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Conspiracy theorists rejoice: Prized 'moon rock' in Dutch national museum is a fake

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posted on Aug, 28 2009 @ 12:07 PM
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Is it possible that Prime Minister Willem Drees owned more than one rock and maybe the museum aquired the wrong one? Or is it possible that U.S. Ambassador J. William Middendorf intentionally gave Drees the wrong rock and kept the real moon rock for himself?

Just my 2-cents




posted on Aug, 28 2009 @ 12:13 PM
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Originally posted by Aggie Man
Is it possible that Prime Minister Willem Drees owned more than one rock and maybe the museum aquired the wrong one? Or is it possible that U.S. Ambassador J. William Middendorf intentionally gave Drees the wrong rock and kept the real moon rock for himself?

Just my 2-cents

It's an interesting thought, but the only time NASA gave out moon rocks to foreign heads of state was in 1973, not 1969. They cut up the "goodwill rock" from apollo 17 and gave it away. The real dutch rock is located in Leiden, at the National Museum of the History of Science and Medicine. I almost wonder if that's actually the rock Middendorf remembers giving away, Drees remembers accepting, neither one remembers where it finally ended up, and this is a forgery passed off to the museum by an 3rd party? Middendorf's story about where he got it screams fake though.

[edit on 28-8-2009 by ngchunter]



posted on Aug, 28 2009 @ 12:23 PM
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reply to post by rocksolidbrain
 

No. I'm not defending a politician.

I don't generally credit them with a whole lot of integrity (or intelligence, necessarily). But I'm inclined to believe that Middendorf believed it was a moon rock. But it gets foggier the higher up the ladder you go. Did the State Department tell him it was a moon rock or did he just assume it was? Did the State Department actually give it to him?

Or maybe Middendorf knew it was a piece of petrified wood. Too long ago and too many what ifs. In any case, it did not come from the moon.

[edit on 8/28/2009 by Phage]



posted on Aug, 28 2009 @ 12:59 PM
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Originally posted by stumason
...It's like somone giving you a rare flower that they said they got from some
isolated place, only to find out 40 years later it is in fact a plastic flower, then saying "Oh, well, they must still have gone to this rare place, this plastic flower, that was made in China, is proof"...

See what I'm saying?

You're right, that rock in the Dutch museum is not evidence of a moon landing...

However, it is in no way evidence that the Moon missions were a hoax, nor that all other moon rocks are fake.

The person who gave the rock to the Dutch was not involved with NASA. NASA had never claimed that particular rock was a moon rock. The fact that the Dutch moon rock is fake does not at all call into question the authenticity of other moon rocks in general. Why would it?...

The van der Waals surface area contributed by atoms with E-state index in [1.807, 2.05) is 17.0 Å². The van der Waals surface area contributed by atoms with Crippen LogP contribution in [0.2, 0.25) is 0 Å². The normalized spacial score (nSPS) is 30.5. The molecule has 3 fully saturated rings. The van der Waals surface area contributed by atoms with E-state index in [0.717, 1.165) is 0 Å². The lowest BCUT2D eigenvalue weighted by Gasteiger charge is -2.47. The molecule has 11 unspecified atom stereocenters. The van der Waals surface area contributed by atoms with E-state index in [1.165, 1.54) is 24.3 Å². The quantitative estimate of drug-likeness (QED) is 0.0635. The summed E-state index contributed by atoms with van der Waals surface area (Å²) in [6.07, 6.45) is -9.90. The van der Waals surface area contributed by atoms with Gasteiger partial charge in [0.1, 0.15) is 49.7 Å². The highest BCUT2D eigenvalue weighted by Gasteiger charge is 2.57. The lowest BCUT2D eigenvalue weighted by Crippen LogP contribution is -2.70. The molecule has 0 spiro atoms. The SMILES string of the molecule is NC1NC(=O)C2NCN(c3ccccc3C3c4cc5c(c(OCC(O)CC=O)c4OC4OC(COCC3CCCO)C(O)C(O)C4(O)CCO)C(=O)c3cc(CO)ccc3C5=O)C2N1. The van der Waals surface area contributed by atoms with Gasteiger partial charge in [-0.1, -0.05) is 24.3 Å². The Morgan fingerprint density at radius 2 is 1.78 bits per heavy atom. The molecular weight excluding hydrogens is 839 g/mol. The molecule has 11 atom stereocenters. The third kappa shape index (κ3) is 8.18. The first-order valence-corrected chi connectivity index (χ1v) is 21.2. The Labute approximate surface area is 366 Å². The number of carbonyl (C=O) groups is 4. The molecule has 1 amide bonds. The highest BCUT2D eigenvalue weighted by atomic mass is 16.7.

...This rock has no official relationship whatsoever to the rocks that NASA says came from the moon.

I think my analogy about a person owning a fake Rembrandt painting is a good one -- If I happened to own a painting that was discovered to be a fake Rembrandt, that should not call into question the authenticity of real Rembrandt paintings in museums that have no relationship with the source that I got my fake painting from.

[edit on 8/28/2009 by Soylent Green Is People]



posted on Aug, 29 2009 @ 06:46 PM
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Anything new on this.
Authentic Moon rocks are properly identified as related above.
This sounds like a case of error on the part of the estate.



posted on Aug, 30 2009 @ 07:29 PM
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reply to post by Phage
 


And might I add:

A jagged fist-size stone with reddish tints, it was mounted and placed above a plaque that said, "With the compliments of the Ambassador of the United States of America ... to commemorate the visit to The Netherlands of the Apollo-11 astronauts." The plaque does not specify that the rock came from the moon's surface."
From the OP linked Source, emphasis added. I would also like to add that the plaque and the rock were separate items and might not even go together.

This is also a poor title for a news story imo. The rock is not "Fake", it is a real rock, but it probably is not from the Moon. However, I don't see where it insinuates that it was supposed to be from the Moon other then in the article.


The museum acquired the rock after the death of former Prime Minister Willem Drees in 1988. Drees received it as a private gift."

Perhaps this is where the problem begins. The item was a "Private" gift to Drees and was "acquired" by the museum after his death.

[edit on 8/30/2009 by Devino]



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